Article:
Wednesday 12 December 2018

Steve Dempsey: 'Worrying elitism in news access'

Access to quality news should be a key consideration for any democracy.
Access to quality news should be a key consideration for any democracy.
Steve Dempsey

Steve Dempsey

Joseph Stiglitz wrote the book on inequality. Or one of the better books, at any rate. In the Price of Inequality he wrote: "The top one per cent have the best houses, the best educations, the best doctors, and the best lifestyles". And it looks like the top one per cent also get better access to news too. And poorer audiences get worse news and less of it - especially online.

New research from the Reuters Institute for the Study of Journalism has found that access to news in the UK is more unevenly distributed than income. The research also found that there is greater social inequality in news consumption online than offline - ironic given that digital do-gooders have pitched the internet as a democratic agent for spreading information to all.

Lower social grade individuals were found to use significantly fewer online sources and are less likely than their well-off counterparts to go directly to news providers' websites.

"Those who are interested in news and politics are more likely to find more sources and to become more knowledgeable," said Antonis Kalogeropoulos, one of the report's authors. "While those who tend to prefer entertainment over news, are more likely to tune out of news altogether."

Methodology is key in research like this. So how was this study conducted? "We surveyed more than 2,000 news users using an online questionnaire," Kalogeropoulos said. "So our survey is representative of the online population in the UK and not the whole population. As this survey deals with news consumption, we filtered out anyone who said that they had not consumed any news in the past month, in order to ensure that irrelevant responses didn't adversely affect data quality."

Kalogeropoulos also compared the reach of some online and offline news brands across different social grades. He found that a number of UK news organisations, including tabloid newspapers and TV channels, have significantly higher reach offline with lower social grade individuals than with higher social grade individuals. Unsurprisingly, some up-market newspapers have higher reach amongst higher social grade individuals than lower social grade individuals. But here's the interesting bit: none of the brands analysed had a higher online reach with lower social grade individuals.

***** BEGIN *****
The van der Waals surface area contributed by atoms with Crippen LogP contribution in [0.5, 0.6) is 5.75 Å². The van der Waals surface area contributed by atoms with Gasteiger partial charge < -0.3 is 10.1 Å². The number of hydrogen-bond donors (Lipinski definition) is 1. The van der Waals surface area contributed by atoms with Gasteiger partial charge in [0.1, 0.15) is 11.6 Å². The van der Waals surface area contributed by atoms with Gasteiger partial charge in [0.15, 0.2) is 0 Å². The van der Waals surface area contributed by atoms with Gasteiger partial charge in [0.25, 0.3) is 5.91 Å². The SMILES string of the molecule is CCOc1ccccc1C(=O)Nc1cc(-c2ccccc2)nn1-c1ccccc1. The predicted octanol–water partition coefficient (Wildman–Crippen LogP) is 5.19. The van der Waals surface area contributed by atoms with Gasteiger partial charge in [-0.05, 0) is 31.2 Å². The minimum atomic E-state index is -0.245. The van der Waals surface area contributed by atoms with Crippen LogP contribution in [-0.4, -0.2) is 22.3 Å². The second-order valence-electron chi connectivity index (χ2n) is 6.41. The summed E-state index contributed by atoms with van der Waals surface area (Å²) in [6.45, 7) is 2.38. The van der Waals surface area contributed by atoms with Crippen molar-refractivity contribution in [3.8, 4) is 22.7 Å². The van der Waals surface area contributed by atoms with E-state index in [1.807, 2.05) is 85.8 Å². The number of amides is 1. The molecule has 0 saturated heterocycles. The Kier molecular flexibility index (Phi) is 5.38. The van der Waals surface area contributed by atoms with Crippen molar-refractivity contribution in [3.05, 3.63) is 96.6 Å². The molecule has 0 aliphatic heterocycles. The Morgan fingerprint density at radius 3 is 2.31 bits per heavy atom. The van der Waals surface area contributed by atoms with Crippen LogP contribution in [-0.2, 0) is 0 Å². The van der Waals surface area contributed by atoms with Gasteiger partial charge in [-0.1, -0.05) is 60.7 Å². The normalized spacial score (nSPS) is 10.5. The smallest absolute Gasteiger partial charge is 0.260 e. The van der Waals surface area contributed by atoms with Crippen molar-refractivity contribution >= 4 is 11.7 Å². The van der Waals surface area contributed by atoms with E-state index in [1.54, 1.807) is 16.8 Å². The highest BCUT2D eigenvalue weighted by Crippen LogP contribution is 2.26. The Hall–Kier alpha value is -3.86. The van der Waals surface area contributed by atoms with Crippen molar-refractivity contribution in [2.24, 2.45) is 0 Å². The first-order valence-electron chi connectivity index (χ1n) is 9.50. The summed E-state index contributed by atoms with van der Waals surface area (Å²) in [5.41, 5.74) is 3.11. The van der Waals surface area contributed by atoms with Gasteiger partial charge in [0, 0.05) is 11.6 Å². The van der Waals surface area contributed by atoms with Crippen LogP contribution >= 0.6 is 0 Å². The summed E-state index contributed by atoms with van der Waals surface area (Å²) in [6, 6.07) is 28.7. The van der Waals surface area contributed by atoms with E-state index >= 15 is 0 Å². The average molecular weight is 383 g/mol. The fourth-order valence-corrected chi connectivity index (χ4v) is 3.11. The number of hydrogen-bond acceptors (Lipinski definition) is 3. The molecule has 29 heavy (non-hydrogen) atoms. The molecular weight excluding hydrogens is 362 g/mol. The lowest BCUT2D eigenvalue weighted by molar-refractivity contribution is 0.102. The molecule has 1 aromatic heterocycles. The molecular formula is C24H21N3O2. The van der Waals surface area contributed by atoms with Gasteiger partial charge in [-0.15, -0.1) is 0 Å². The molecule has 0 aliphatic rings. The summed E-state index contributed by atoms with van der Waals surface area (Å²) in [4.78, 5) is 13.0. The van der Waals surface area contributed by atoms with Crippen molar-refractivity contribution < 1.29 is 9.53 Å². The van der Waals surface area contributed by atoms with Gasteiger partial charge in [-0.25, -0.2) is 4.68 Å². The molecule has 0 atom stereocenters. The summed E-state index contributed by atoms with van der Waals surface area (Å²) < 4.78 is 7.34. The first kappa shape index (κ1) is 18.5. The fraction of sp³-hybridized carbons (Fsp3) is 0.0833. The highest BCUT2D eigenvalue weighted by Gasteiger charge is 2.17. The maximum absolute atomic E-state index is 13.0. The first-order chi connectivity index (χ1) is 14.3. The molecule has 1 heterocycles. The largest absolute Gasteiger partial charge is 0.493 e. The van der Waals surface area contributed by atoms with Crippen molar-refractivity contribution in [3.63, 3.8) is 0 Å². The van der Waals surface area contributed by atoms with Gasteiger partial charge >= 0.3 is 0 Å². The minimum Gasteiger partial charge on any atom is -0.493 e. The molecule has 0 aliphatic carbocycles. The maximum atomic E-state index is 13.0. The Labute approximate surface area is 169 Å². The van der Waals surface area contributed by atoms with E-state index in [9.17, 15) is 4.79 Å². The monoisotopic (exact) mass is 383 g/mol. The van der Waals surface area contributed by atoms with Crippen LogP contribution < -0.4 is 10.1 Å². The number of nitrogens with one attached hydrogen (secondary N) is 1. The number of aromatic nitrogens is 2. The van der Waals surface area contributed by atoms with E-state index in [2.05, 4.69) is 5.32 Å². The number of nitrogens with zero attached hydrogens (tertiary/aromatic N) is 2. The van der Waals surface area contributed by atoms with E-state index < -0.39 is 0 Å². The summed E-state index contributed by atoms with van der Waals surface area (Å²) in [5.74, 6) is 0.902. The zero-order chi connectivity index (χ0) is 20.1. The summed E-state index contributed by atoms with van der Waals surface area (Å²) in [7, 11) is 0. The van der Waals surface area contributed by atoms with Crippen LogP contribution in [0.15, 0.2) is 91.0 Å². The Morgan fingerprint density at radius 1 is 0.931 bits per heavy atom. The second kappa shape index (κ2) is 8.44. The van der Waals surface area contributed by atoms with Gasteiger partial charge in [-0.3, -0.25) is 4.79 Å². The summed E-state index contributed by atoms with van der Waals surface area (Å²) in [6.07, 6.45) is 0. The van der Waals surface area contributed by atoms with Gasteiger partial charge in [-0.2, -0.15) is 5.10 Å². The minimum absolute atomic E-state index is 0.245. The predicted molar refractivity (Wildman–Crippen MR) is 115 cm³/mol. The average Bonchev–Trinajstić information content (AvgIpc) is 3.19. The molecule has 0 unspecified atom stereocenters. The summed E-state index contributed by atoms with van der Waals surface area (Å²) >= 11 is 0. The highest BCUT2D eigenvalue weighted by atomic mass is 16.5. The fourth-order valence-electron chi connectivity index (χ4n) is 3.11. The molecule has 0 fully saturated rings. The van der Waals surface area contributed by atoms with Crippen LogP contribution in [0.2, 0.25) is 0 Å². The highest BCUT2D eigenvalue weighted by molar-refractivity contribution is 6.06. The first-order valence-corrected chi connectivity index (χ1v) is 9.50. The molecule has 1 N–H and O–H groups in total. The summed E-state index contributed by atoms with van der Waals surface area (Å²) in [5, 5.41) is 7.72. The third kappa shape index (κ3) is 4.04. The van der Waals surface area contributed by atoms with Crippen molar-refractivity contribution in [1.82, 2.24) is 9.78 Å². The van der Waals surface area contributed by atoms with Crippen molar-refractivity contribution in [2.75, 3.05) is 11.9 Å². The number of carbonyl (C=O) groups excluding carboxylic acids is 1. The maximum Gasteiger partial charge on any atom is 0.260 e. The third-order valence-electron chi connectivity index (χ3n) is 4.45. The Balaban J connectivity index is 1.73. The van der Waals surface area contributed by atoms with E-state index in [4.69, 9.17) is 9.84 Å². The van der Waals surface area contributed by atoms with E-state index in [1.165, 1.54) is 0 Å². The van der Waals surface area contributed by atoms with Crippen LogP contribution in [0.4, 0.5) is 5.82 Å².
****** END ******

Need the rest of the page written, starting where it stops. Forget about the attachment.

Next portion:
"This was actually my biggest surprise when looking at the research," Kalogeropoulos said. "I expected that some news brands that are clearly geared towards lower grade individuals will be used more by that audience, compared to high-grade individuals. But since many lower-grade respondents tune out of news, the online news environment is very uneven."

But what of the BBC, which you'd expect to be a great leveller of news consumption in the UK. Does the Beeb even things out? And would there be greater inequality in countries where no such institution existed? "It is quite possible that in countries without a strong public service broadcaster inequalities will be larger." Kalogeropoulos says. "Previous research has shown that strong public service broadcaster works as an equalizer in information inequalities."

Given the scourges of misinformation and electoral interference from overseas, access to quality news should be a key consideration for any democracy. As Kalogeropoulos points out, things may get worse as more news websites increasingly turn to paywalls to make ends meet. If only those who can afford to pay get access to premium news, the less well-off will be forced to make do with the freemium stuff.

This is a worrying prediction, which policy-makers should be tracking. It's easy to blame Facebook, Cambridge Analytica and other for fake news, echo chambers and increased polarisation, but perhaps the situation's more complicated. Access to news needs to be understood age, gender, or ethnicity as well as social grade. For example, another recent study, this time from the Pew Research Centre shows that young Europeans are less trusting of the news media than older generations, and less likely to think the news media is doing a good job. This trickles down into coverage of specific topics; Pew's study found that younger Europeans are less satisfied with how the news media covers immigration. Smaller, but still noticeable gaps can be seen in the ratings younger audiences give to the news media for their coverage of the economy and crime.

Different demographics will always have different perspectives on the world, but if we want an inclusive, democratic society, an informed electorate across age, gender and social grade is vital.

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